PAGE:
West Virginia to vote against Purdue Pharma bankruptcy plan

West Virginia to vote against Purdue Pharma bankruptcy plan
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West Virginia will vote against Purdue Pharma's bankruptcy plan because of objections over the allocation of settlement money, Attorney General Patrick Morrisey (R) said Tuesday.

According to Morrisey, the proposed settlement fund allocation plan is largely based on population, not on the intensity of the opioid problem.

However, West Virginia's objection is not likely to stop the deal from being implemented. Last week, a majority of the remaining holdout states dropped their objections to the bankruptcy plan after Purdue agreed to additional concessions. 

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Fifteen state attorneys general accepted the $4.5 billion settlement deal, which would send money to government entities to address the opioid crisis, along with individual victims and their families.

As recently as last month, 24 states and the District of Columbia objected to the proposed settlement, saying it failed to hold individual shareholders appropriately accountable. They said the settlement amounted to a "stretched-out payment of only a tiny fraction" of the Sackler family owners' liability.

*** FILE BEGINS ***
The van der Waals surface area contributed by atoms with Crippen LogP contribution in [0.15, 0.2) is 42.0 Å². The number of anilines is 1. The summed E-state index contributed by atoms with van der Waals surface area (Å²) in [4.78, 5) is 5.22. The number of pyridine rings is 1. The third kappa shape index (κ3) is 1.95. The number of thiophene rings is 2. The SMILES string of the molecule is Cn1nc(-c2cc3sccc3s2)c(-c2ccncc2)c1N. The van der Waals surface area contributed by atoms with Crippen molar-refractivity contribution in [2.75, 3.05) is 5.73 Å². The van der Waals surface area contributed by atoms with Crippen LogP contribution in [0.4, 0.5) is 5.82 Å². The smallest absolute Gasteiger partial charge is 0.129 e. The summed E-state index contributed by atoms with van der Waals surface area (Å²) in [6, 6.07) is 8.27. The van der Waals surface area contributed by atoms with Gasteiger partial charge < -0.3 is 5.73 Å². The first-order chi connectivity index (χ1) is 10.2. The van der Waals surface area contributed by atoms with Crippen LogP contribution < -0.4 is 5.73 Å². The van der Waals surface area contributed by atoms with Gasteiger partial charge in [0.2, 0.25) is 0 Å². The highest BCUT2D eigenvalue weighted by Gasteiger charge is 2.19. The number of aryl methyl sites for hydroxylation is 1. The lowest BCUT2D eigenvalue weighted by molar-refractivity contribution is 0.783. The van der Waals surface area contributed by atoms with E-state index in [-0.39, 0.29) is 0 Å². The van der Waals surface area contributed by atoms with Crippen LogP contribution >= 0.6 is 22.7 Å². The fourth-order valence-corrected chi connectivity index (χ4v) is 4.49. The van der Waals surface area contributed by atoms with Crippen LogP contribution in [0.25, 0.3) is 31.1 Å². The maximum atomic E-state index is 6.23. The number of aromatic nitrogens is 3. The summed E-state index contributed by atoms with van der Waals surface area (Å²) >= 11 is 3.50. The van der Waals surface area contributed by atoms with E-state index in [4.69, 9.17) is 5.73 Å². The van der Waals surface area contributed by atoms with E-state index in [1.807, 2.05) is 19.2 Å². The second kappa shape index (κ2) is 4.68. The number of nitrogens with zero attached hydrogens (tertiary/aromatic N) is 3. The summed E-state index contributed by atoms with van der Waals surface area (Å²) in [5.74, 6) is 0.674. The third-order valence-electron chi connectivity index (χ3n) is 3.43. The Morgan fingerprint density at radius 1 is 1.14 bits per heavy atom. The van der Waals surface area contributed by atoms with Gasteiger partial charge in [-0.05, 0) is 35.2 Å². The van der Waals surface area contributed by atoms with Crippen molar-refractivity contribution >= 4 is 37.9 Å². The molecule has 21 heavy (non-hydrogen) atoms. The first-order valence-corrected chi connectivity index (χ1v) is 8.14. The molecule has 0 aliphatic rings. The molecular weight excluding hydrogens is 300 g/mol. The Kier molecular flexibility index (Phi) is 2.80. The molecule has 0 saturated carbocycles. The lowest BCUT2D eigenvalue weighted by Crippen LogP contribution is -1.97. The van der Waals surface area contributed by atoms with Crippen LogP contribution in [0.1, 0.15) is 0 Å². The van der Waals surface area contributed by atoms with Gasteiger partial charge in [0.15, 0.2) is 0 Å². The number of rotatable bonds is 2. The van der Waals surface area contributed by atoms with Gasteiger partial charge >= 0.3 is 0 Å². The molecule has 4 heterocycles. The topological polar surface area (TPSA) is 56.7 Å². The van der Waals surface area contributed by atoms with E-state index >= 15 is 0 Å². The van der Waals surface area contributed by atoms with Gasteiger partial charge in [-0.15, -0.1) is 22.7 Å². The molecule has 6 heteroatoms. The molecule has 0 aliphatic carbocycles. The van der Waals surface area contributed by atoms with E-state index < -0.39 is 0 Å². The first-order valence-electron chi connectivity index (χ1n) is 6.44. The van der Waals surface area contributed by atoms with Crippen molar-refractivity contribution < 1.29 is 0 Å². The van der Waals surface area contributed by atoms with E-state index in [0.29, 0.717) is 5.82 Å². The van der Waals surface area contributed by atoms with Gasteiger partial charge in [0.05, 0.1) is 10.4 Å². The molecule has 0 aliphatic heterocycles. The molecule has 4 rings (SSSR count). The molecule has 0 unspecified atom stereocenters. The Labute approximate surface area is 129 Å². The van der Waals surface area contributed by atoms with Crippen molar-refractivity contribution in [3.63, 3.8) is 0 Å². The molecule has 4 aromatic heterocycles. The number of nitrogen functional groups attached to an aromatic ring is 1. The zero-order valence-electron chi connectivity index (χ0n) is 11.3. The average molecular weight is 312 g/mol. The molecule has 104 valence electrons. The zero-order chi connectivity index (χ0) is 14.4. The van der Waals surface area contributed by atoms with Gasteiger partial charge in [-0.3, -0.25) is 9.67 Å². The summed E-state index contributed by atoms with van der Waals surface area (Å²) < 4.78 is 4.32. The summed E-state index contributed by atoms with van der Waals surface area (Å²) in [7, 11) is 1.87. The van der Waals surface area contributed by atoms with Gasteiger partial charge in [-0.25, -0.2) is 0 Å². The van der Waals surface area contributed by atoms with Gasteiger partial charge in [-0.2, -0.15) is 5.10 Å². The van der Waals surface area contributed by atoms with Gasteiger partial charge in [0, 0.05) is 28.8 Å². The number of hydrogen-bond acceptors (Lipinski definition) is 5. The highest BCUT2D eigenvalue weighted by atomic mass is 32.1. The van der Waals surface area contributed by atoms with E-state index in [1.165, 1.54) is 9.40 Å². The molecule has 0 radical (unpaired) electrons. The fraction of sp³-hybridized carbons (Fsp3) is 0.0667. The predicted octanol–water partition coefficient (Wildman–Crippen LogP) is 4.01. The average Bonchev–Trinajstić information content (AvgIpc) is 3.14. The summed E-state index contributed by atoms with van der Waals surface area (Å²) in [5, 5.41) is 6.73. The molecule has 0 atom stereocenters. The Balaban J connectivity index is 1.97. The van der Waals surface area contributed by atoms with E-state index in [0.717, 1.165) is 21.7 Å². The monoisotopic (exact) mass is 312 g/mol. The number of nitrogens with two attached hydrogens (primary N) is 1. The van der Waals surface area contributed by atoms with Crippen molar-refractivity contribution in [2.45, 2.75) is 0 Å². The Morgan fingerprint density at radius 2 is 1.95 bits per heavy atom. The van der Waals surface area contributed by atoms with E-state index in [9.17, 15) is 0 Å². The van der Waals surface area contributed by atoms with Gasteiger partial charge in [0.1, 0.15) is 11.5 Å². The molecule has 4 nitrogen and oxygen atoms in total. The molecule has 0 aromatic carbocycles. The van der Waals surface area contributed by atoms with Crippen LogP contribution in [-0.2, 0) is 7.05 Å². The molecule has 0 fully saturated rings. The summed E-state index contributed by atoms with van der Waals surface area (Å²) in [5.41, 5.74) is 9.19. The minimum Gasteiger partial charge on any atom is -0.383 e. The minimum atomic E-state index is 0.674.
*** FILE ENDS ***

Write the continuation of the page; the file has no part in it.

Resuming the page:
West Virginia has previously argued that the settlement allocation plan was negotiated primarily by big states like California and New York, and so doesn't account in any meaningful way for the great disparities in intensity of opioid addiction and opioid deaths.

“I remain vigorously opposed to a proposed allocation formula that would distribute settlement funds largely based on a state or local government’s population – not intensity of the problem,” Morrisey said in a statement. 

“Any such allocation formula fails to recognize the disproportionate harm caused by opioids in our state. I look forward to arguing our case in court this August.”

Morrisey filed a lawsuit against OxyContin maker Purdue Pharma and former president Richard Sackler in May 2019. 

The lawsuit alleges Purdue Pharma created a false narrative to convince prescribers that opioids are not addictive and that its opioid products were safer than they actually were.